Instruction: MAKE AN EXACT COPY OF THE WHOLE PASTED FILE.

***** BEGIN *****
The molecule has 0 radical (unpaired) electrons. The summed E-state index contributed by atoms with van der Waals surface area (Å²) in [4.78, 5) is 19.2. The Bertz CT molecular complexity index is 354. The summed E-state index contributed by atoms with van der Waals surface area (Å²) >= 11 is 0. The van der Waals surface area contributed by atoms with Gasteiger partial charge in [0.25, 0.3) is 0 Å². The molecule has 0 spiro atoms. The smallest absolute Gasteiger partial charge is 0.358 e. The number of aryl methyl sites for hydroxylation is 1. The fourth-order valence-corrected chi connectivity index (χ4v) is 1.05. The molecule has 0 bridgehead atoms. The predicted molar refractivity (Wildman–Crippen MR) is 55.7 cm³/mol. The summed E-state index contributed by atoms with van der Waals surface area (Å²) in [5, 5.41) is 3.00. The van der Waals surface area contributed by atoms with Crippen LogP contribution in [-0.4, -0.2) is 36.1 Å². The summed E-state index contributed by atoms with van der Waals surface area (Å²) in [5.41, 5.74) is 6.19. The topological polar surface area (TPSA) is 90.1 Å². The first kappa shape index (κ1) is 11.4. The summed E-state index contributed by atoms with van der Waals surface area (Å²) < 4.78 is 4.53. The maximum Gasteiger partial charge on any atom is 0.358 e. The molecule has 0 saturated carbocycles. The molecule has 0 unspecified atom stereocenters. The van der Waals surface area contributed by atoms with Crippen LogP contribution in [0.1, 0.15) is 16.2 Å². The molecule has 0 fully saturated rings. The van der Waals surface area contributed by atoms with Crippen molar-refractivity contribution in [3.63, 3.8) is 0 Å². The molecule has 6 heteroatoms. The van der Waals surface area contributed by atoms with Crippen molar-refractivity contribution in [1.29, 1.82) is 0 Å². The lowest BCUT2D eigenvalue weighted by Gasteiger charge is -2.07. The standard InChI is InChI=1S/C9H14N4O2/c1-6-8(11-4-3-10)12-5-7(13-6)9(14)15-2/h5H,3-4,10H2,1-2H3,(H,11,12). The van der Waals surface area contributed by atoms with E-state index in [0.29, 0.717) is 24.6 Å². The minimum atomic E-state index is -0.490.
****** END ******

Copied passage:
The molecule has 0 radical (unpaired) electrons. The summed E-state index contributed by atoms with van der Waals surface area (Å²) in [4.78, 5) is 19.2. The Bertz CT molecular complexity index is 354. The summed E-state index contributed by atoms with van der Waals surface area (Å²) >= 11 is 0. The van der Waals surface area contributed by atoms with Gasteiger partial charge in [0.25, 0.3) is 0 Å². The molecule has 0 spiro atoms. The smallest absolute Gasteiger partial charge is 0.358 e. The number of aryl methyl sites for hydroxylation is 1. The fourth-order valence-corrected chi connectivity index (χ4v) is 1.05. The molecule has 0 bridgehead atoms. The predicted molar refractivity (Wildman–Crippen MR) is 55.7 cm³/mol. The summed E-state index contributed by atoms with van der Waals surface area (Å²) in [5, 5.41) is 3.00. The van der Waals surface area contributed by atoms with Crippen LogP contribution in [-0.4, -0.2) is 36.1 Å². The summed E-state index contributed by atoms with van der Waals surface area (Å²) in [5.41, 5.74) is 6.19. The topological polar surface area (TPSA) is 90.1 Å². The first kappa shape index (κ1) is 11.4. The summed E-state index contributed by atoms with van der Waals surface area (Å²) < 4.78 is 4.53. The maximum Gasteiger partial charge on any atom is 0.358 e. The molecule has 0 saturated carbocycles. The molecule has 0 unspecified atom stereocenters. The van der Waals surface area contributed by atoms with Crippen LogP contribution in [0.1, 0.15) is 16.2 Å². The molecule has 0 fully saturated rings. The van der Waals surface area contributed by atoms with Crippen molar-refractivity contribution in [3.63, 3.8) is 0 Å². The molecule has 6 heteroatoms. The van der Waals surface area contributed by atoms with Crippen molar-refractivity contribution in [1.29, 1.82) is 0 Å². The lowest BCUT2D eigenvalue weighted by Gasteiger charge is -2.07. The standard InChI is InChI=1S/C9H14N4O2/c1-6-8(11-4-3-10)12-5-7(13-6)9(14)15-2/h5H,3-4,10H2,1-2H3,(H,11,12). The van der Waals surface area contributed by atoms with E-state index in [0.29, 0.717) is 24.6 Å². The minimum atomic E-state index is -0.490.